Sunday, March 30, 2014

Equality and Equity in Education

Original Source Unknown.
Please let me know if  you know the original source!

Update 8/5/16 - Discovered the original graphic source
 is Dr. Craig Froehle when this random post
popped up in my Facebook feed!
Earlier this month, I participated on a panel about BYOD Equity at SXSWedu. In the weeks leading up to the panel, the graphic to the right came across my radar. I thought it was an excellent visual of the difference between equality and equity. I used it when introducing our SXSWedu panel, and it seemed to resonate with others as well, as it was photographed and Tweeted during the presentation several times.

Last Thursday while I was in a breakout session during our Spring TEC-SIG meeting, session presenter Wendy Jones referenced this graphic as she discussed teacher professional development and access to technology. Wendy had seen it when attending the aforementioned panel at SXSWedu.

After Wendy mentioned the graphic in the TEC-SIG session, other attendees requested that I Tweet it out. I did so, and after being re-tweeted by a couple of folks, it has gone viral and still continues to be passed around via Twitter. Check out the number of re-tweets and favorites on the Tweet below!


Why has this graphic resonated with people? I think it's because it captures in a simple picture concepts that are difficult to communicate with words: Equality connotes treating everyone the exact same way regardless of need while equity references providing each individual with the resources they need to operate in as level a playing field as possible.

By providing all of the kids in the picture with the same box, in other words, treating them equally, we give the tallest student help he does not need, the middle student exactly what he needs, and the shortest student gets closer to the goal but still does not have his needs entirely met. If we look at each student as an individual through the lens of equity, we see in this case our tallest student does not need extra support, we are meeting our middle student's needs, and we need to give an extra boost to our shortest kid. Suddenly, everyone is successful.

Equality and equity are not the same thing; a focus on equity will probably achieve the ultimate purpose of equalizing the playing field in education. When we say we want all students and educators to be successful and have equal opportunities, equity is probably where we need to focus.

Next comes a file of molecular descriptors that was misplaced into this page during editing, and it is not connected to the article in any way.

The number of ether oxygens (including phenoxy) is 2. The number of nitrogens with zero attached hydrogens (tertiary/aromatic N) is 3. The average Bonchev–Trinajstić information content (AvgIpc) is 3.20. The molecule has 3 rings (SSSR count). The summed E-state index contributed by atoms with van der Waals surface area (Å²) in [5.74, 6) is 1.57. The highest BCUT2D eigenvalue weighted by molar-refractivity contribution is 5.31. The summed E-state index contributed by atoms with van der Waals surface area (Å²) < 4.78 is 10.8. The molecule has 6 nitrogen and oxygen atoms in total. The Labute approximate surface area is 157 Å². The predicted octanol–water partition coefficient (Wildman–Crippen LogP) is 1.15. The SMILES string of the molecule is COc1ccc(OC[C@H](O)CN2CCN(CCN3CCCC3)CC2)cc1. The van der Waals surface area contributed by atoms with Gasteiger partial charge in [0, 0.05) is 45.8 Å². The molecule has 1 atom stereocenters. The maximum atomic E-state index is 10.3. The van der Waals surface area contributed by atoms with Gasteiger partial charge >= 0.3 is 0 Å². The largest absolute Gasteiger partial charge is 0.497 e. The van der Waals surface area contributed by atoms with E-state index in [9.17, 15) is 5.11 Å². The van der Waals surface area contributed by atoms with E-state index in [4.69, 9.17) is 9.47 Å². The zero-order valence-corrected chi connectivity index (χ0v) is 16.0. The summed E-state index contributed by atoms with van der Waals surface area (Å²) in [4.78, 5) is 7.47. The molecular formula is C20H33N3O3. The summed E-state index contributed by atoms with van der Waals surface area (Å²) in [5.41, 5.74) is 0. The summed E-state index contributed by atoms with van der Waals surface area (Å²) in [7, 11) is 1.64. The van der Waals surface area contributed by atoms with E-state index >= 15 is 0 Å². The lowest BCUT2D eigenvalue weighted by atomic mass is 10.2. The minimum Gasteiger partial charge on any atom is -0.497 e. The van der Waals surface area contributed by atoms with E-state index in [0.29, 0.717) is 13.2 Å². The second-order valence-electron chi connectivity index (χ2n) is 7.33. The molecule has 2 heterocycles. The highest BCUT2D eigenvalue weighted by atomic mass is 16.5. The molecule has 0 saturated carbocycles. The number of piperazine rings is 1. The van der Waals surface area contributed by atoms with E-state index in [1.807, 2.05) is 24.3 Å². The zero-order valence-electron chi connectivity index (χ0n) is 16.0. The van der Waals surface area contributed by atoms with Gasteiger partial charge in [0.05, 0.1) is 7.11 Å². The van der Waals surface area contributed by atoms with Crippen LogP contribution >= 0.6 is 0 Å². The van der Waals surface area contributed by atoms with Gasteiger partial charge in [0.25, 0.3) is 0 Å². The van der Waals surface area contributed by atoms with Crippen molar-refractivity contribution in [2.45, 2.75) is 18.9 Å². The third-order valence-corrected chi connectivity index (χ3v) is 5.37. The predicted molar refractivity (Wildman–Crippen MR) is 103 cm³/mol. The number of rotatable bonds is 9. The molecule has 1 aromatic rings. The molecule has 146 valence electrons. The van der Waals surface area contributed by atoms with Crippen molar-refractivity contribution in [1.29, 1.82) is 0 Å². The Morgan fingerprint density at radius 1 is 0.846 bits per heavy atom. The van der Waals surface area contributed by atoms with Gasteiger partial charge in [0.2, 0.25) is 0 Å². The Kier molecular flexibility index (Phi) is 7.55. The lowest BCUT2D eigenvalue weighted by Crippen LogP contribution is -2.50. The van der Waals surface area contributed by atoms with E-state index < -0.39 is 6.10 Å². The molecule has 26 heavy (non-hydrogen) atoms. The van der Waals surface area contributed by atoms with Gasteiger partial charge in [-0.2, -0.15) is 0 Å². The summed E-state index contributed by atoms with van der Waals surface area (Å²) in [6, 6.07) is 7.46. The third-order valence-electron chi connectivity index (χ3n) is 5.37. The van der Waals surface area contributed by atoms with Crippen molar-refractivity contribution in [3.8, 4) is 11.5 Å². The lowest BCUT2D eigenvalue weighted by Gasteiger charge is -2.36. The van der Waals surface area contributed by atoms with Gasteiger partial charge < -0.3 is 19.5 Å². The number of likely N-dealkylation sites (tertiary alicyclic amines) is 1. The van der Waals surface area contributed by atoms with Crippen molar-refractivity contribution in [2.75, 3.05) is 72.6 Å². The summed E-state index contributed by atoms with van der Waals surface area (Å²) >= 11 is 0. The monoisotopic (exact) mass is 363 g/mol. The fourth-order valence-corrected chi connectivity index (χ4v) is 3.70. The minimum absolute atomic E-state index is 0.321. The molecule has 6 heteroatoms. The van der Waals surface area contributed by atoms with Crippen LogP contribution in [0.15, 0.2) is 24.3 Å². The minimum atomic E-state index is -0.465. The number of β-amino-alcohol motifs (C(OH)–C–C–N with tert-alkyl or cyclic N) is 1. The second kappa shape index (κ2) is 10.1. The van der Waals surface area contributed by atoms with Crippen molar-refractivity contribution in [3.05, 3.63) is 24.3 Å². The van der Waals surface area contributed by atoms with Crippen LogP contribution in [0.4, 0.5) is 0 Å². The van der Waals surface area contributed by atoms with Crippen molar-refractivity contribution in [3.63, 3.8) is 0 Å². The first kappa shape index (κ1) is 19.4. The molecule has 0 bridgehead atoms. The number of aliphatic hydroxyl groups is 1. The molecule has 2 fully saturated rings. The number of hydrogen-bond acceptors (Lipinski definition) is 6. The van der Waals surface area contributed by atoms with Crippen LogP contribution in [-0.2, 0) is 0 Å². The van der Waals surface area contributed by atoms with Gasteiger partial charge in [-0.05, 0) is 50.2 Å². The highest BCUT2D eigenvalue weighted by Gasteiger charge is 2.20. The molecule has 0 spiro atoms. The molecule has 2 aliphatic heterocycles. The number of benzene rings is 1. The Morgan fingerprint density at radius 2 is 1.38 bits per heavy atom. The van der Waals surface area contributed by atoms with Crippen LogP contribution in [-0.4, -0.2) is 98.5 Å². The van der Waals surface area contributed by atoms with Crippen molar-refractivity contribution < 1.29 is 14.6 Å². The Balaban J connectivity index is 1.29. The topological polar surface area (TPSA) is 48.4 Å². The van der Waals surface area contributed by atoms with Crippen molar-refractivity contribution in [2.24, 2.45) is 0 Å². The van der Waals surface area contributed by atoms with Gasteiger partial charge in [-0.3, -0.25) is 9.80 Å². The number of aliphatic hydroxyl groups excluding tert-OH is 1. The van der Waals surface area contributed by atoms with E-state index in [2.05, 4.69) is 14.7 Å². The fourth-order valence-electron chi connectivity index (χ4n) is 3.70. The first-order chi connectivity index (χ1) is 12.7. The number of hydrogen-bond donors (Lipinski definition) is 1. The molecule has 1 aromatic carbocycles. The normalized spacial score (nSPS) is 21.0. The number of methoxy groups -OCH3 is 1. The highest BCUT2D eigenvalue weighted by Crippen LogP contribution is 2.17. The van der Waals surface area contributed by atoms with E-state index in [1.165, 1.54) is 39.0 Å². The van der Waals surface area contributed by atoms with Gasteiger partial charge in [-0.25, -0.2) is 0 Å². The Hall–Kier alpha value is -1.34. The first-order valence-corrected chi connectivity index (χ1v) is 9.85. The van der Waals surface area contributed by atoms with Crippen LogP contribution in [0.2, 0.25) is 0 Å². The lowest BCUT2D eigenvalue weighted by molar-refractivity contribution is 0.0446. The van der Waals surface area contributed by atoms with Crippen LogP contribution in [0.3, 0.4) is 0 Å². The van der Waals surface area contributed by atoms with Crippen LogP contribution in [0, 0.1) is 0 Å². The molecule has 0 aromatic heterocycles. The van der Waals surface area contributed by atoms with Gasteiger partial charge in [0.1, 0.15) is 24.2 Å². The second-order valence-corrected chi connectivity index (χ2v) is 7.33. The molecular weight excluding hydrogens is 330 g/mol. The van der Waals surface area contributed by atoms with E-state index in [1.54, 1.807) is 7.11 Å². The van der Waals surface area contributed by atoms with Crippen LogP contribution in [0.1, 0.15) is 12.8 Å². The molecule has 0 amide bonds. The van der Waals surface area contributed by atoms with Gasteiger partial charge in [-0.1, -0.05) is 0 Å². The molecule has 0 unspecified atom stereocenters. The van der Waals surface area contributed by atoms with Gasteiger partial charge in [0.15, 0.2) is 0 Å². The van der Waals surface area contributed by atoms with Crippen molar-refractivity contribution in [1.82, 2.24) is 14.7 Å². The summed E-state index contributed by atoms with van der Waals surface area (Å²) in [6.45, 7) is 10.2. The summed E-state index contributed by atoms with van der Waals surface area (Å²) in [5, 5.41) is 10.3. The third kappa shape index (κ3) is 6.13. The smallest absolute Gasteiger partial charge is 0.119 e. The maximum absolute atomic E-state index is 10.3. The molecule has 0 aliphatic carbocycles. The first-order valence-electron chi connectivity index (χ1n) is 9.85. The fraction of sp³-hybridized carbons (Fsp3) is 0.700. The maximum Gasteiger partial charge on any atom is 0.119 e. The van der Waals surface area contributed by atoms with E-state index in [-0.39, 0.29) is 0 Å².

Are You Planning for Equality or Equity?

As I have contemplated the resonance of this graphic over the past few weeks, I've begun to think about how we approach decision making in education, especially when it comes to large-scale endeavors. And I've begun wondering about areas where we usually talk equality but instead might do better to talk about equity. Here is what I have come up with so far:

  • Replacing technology for teachers: Does everyone need the exact same (equal) setup? Or do different teachers/grade levels/subjects need different types of technology (equitable)  to meet their learning goals? (Thanks Wendy Jones for planting this one in my head!)
  • Replacing technology for students or offering it for the first time: If you are moving into or moving on with 1:1 deployments for students, are you providing the exact same device for all students K-12 (equal) or have you taken into account their unique needs based on their developmental stages and the learning they need to accomplish (equity)?
  • Professional development: Is every teacher going to be expected to complete the exact same sessions (equal) or are you providing multiple tracks or choice based on their individual development needs (equity)?
  • Planning new buildings: Are you building your next elementary/middle/high school campus on the exact same template that has been used for other campuses on your district (keeping it "fair" and "equal") or are you looking at the latest research on best practices for learning spaces and planning accordingly? Consider that you could at some point retrofit existing campuses to aim for equity.
  • Course offerings and graduation plans for students: Do we need to provide the same course plans for every student in order to prepare them for college (equality) or should we be providing multiple, flexible options to prepare them for what they are interested in after high school (equity)?

I know I am missing some important topics regarding equality and equity. What are your thoughts on these concepts in education? What other areas do we need to contemplate through the lens of equity? I hope you will share your thoughts in the comments so we can continue to learn together.





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 All original work in this post by Sandy Kendell is licensed under a Creative Commons Attribution-NonCommercial-ShareAlike 3.0 Unported License. Please see specifics on my re-use policy in the right-hand column of my blog before re-posting/re-using any of my blog content.
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